Candid contender: Rodrigo Duterte

Rodrigo Duterte is a popular yet controversial mayor who rules Davao City with an iron fist. Since putting himself forward as a candidate for the Philippine presidency his brusque style has shaken up the race

Daniel Besant
January 4, 2016
Candid contender: Rodrigo Duterte

Rodrigo Duterte is a popular yet controversial mayor who rules Davao City with an iron fist. Since putting himself forward as a candidate for the Philippine presidency his brusque style has shaken up the race

From our January 2016 issue – download the complete issue via our app here

Tsome, he is a no-nonsense local politician who gets things done. To others, he is an unabashed brute who is not afraid to ride roughshod over such niceties as due legal process. Whatever the case, last month’s announcement that Rodrigo Duterte was entering the Philippines’ presidential election means the run-up to the May poll just got more interesting. Now in his seventh term as mayor of Mindanao’s Davao City, he has been dubbed ‘Duterte Harry’ by media thanks to his tough-guy persona.

Rodrigo Duterte, davao, philippines
Rodrigo Duterte was born on March 28, 1945, in Maasin City, Southern Leyte. He studied a BA at the Lyceum of the Philippines University, graduating in 1968. He then studied law at San Beda College, passing the bar exam in 1972. He served as a prosecutor in Davao until successfully running for mayor in 1988, a post he held for ten years. Stepping down in 1998, he then became congressman for the first district of Davao City until 2001, when he was again elected mayor, a post he has held almost continuously since then. Portrait by Victor Blanco

“It’s a welcome addition because it makes the campaign exciting,” said Aries Arugay, an associate professor at the University of the Philippines Diliman. “It makes it very uncertain, but in a good way.”

Based on Duterte’s previous form, we can be sure the motorbike-riding ladies’ man will make plenty of outlandish statements in coming months. The 70-year-old, who suffers from Buerger’s Disease, an inflammation of blood vessels linked to smoking, has even speculated that he may not last the six-year term if elected.

“He does come across as very rough,” said Steven Rood of the Asia Foundation. “Though well-educated, he adopts street mannerisms and boastful ways of talking.”

Recent examples appear to prove the point. Last month, he shrugged off accusations from Amnesty International’s Philippines office that 700 extrajudicial killings have been carried out during his tenure in Davao – considered the Philippines’ safest city – by estimating the number of deaths to be 1,700. In the same month, Duterte was unafraid to name the Jesuit priest he claimed molested him as a teenager. The self-professed Catholic also recently called the Pope a “son of a bitch” for causing a monumental Manila traffic jam during the pontiff’s visit in January last year.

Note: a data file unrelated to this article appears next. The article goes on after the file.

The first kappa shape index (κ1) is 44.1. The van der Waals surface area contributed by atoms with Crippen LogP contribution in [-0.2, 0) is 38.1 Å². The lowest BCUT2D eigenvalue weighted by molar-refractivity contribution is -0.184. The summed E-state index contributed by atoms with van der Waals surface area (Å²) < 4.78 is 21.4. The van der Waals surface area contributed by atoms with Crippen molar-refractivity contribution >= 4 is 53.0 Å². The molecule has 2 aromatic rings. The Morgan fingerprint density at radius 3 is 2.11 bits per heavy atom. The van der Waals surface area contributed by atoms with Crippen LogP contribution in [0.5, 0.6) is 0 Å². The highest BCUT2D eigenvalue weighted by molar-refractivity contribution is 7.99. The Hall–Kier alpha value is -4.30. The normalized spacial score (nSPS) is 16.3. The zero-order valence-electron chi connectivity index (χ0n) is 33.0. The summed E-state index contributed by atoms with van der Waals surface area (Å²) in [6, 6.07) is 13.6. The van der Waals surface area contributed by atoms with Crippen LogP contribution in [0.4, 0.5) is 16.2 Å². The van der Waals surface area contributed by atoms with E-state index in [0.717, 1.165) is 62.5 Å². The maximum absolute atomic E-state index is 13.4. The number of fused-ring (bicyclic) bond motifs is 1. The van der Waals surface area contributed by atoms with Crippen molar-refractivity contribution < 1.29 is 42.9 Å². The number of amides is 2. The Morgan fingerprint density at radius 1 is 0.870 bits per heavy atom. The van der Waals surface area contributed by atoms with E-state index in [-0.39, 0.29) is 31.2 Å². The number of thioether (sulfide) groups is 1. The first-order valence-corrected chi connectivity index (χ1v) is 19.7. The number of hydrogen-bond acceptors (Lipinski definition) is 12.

While he may be adept at grabbing the headlines, thus far Duterte has presented few concrete policies. As Arugay puts it, Duterte likes to rant. But beneath the bluster, there could be something that will strike a chord with the populace. He is an outsider who was born in the Visayas, the central grouping of islands in the Philippines, and is now a mayor on Mindanao. He speaks to those who yearn for more equal distribution of wealth and for security – something he has brought to Davao, despite questionable methods. Crucially, unlike many politicians in the Philippines, he has not financially enriched himself while in office.

“He wants to fight corruption, which is the goal of [presidential candidates] Roxas and Poe,” said Arugay. “But somehow their credibility is undermined because their campaign against corruption is selective.”

The crop of other hopefuls – current vice-president Jejomar Binay; the ruling party and President Aquino’s preferred choice, Manuel ‘Mar’ Roxas II; and political neophyte Grace Poe – bring little that is new in their campaigns. But Binay and Roxas have formidable capital and backers behind them and, in past presidential polls, it has been the funding and networks that have helped to sway voters.

Yet in recent months, according to Rood, Duterte has shown considerable skill in propelling himself from being the mayor of a city in the far south into a nationally prominent figure. “He was assiduous in travelling the country, under the guise of discussing federalism,” he said. And the possibility of more devolvement of power could well appeal to those unhappy with the central government.

But whether he can utilise his experience as a successful mayor on a national scale is a “different matter entirely” said Rood. And he may be found wanting on the international stage. “Interacting with foreign leaders might be a challenge,” Rood added. “He is not the least bit diplomatic, likes to curse and speak in Filipino, and has not really welcomed diplomats and foreign dignitaries to his city.” 

Keep reading:
The punisher’s paradise” – Contrary to type, one city in the southern Philippines is known for its clean environs, low crime rates and roguish mayor. But some question whether the ends justify the means

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